Monday 18 November 2002 05:03pm
ROYAL GOODS FOR SALE Servants passed royal items to collectors
By Tom Rapson And Aidan Mcgurran
BELOW-stairs staff have been selling off royal goods worth millions
of pounds, it was claimed yesterday. One US dealer claims she
was offered Diana's fingernail clippings by one employee. And
a royal chauffeur admits netting £11,000 for a lock of the
late princess's hair and a batch of private cards written by Diana.
Even fringe members of the
Royal Family and friends have made thousands from selling off
mementoes and gifts, claims US collector Alicia Carroll. The scale
of the sell-offs will stun the Palace, and the inquiry being carried
out by Prince Charles's private secretary Sir Michael Peat. Sir
Michael's remit includes probing the sale of gifts by staff after
it was claimed the Prince of Wales' personal assistant Michael
Fawcett was allowed to sell unwanted royal gifts and keep some
of the profit.
But according to Beverly Hills
dealer Alicia the organized trade goes far deeper than at first
thought. She claims some of the memorabilia offered by palace
servants was stolen. She said: "It is time the British public
knew the truth about what has gone on. People who deal in royal
memorabilia have never spoken about the fact we know a lot of
these items are stolen because it would not be good for business.
But they are stolen."
One fixer who buys royal cast-offs
lives 40 miles from Sandringham. He claims he is the main outlet
for servants wanting to make cash from unwanted gifts given to
them by the royals. Norfolk-based dealer claims he is the biggest
go-between in the cash-for-gifts trade. Claiming he was doing
nothing wrong - said: "I get quite a few of the staff who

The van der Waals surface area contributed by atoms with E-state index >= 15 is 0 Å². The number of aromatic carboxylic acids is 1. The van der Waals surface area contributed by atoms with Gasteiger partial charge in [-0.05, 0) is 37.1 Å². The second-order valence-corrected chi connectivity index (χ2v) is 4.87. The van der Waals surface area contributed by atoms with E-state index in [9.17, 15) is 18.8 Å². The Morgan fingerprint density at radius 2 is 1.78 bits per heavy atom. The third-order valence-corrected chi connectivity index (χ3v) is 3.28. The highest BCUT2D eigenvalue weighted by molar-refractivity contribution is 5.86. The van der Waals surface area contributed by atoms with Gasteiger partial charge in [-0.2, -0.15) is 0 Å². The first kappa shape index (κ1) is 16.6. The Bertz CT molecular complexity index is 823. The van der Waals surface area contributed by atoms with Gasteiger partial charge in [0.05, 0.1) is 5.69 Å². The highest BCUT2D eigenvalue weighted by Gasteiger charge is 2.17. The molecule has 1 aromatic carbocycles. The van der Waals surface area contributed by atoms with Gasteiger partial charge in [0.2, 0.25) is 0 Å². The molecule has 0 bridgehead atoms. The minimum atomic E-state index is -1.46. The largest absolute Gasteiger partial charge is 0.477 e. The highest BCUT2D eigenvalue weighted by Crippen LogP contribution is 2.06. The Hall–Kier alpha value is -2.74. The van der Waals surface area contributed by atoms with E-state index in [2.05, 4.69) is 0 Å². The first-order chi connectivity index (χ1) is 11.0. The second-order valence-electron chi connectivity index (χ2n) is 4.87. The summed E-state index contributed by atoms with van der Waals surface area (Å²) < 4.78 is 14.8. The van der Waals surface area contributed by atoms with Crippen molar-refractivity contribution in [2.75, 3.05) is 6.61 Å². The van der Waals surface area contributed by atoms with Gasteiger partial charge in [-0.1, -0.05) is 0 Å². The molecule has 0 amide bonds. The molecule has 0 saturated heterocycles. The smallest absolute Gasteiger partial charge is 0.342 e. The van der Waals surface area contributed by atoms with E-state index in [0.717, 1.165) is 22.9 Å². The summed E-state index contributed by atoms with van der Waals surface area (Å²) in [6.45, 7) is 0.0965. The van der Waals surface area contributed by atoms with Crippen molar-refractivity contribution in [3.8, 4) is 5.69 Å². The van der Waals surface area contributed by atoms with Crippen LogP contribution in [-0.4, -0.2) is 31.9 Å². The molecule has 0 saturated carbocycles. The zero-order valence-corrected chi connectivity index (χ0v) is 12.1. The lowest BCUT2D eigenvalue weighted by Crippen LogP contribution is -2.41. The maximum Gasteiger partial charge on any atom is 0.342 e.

get in contact. It is up the road. Anyone on the Sandringham estate
who wants to dispose, they usually get in touch with me."
He is currently advertising a £95,000 diamond ring given
to Diana on her 24th birthday. He is also offering a wrought-iron
garden seat with Charles and Diana's initials, given to them as
a wedding present, for £12,000. He recently sold for £48,000
Diana's Ford Escort - which used to sport a silver frog bonnet-mascot
- given to her by her sister Sarah McCorquodale as an engagement
present in 1981. The life-size mascot is now said to sit on his
desk. He was not available for comment yesterday.
An ex-Highgrove head gardener
is said to have sold 16 items given to him by Prince Charles.
The gardener, who worked at Charles's Gloucestershire house between
1985 and 1991, claims he sold the bench and a leather wallet with
the Prince of Wales' emblem in an auction job lot for £4,500.
He was not available yesterday at his home near Norwich.
Alicia said US collectors
pay a fortune for royal memorabilia. She says she has been offered
cheques signed by George VI to the Queen Mother, cards from the
Queen Mother to Viscount Linley and notes sent from Princes William
and Harry to friends thanking them for their support after their
Alicia said she informed Buckingham
Palace and was contacted by the Queen's solicitors, but no action
was taken. The selling of gifts is not illegal.
MPs consider inquiry
as servants are accused of looting royal gifts
Monday November 18, 2002
Members of the House of Commons
public accounts committee are discussing whether to launch their
own inquiry into the royal cash for gifts scandal as more details
emerged at the weekend of the alleged trade in artifacts by palace
staff. Ian Davidson, a Labour committee member, said it was important
to find out if gifts given to the royal family on official trips
funded by the taxpayer had been sold off, and the money retained
rather than being used to offset the costs of travel. "We
would certainly be very concerned about any gifts that may have
been sold off from official visits," he said.
The possible inquiry comes
after Sir Michael Peat, Prince Charles's private secretary, announced
last week he would be holding an internal inquiry into allegations
emerging from the collapse of the Paul Burrell theft trial, including
claims that senior staff had sold royal gifts for cash. Further
allegations of skullduggery among palace servants emerged in the
Sunday newspapers. Alicia Carroll, described in the Mail on Sunday
as the world's top dealer in royal family artifacts, accused palace
servants of systematically pilfering memorabilia worth millions
Ms Carroll, whose business
is based in California, said she had acquired personal letters
from Princess Diana to Prince William, costing £26,500,
as well as other communications between members of the royal family.
On one occasion, it was claimed, she was even offered Princess
Diana's nail clippings. She told the newspaper that as well as
sellers approaching her directly, she also dealt with a small,